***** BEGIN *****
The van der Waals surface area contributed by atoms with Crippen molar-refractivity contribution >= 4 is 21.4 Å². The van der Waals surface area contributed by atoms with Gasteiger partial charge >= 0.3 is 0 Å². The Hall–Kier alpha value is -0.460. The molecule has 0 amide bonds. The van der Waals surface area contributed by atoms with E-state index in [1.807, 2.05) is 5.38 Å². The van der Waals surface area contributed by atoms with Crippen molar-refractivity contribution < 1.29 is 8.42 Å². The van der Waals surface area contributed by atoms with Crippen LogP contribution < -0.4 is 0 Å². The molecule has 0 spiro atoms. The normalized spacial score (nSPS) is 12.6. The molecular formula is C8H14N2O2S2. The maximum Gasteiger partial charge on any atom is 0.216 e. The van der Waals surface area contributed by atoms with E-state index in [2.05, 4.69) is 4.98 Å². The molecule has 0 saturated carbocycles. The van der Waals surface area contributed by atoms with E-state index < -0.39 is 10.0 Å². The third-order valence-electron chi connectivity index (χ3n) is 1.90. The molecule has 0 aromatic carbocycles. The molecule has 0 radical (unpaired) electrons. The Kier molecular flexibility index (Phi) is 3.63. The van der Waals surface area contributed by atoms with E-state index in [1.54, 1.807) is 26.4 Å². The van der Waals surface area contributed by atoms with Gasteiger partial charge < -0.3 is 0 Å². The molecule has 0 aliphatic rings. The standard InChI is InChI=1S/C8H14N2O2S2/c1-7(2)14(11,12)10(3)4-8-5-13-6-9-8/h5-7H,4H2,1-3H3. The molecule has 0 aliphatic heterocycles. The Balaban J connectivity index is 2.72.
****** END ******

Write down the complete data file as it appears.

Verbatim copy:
The van der Waals surface area contributed by atoms with Crippen molar-refractivity contribution >= 4 is 21.4 Å². The van der Waals surface area contributed by atoms with Gasteiger partial charge >= 0.3 is 0 Å². The Hall–Kier alpha value is -0.460. The molecule has 0 amide bonds. The van der Waals surface area contributed by atoms with E-state index in [1.807, 2.05) is 5.38 Å². The van der Waals surface area contributed by atoms with Crippen molar-refractivity contribution < 1.29 is 8.42 Å². The van der Waals surface area contributed by atoms with Crippen LogP contribution < -0.4 is 0 Å². The molecule has 0 spiro atoms. The normalized spacial score (nSPS) is 12.6. The molecular formula is C8H14N2O2S2. The maximum Gasteiger partial charge on any atom is 0.216 e. The van der Waals surface area contributed by atoms with E-state index in [2.05, 4.69) is 4.98 Å². The molecule has 0 saturated carbocycles. The van der Waals surface area contributed by atoms with E-state index < -0.39 is 10.0 Å². The third-order valence-electron chi connectivity index (χ3n) is 1.90. The molecule has 0 aromatic carbocycles. The molecule has 0 radical (unpaired) electrons. The Kier molecular flexibility index (Phi) is 3.63. The van der Waals surface area contributed by atoms with E-state index in [1.54, 1.807) is 26.4 Å². The van der Waals surface area contributed by atoms with Gasteiger partial charge < -0.3 is 0 Å². The molecule has 0 aliphatic rings. The standard InChI is InChI=1S/C8H14N2O2S2/c1-7(2)14(11,12)10(3)4-8-5-13-6-9-8/h5-7H,4H2,1-3H3. The molecule has 0 aliphatic heterocycles. The Balaban J connectivity index is 2.72.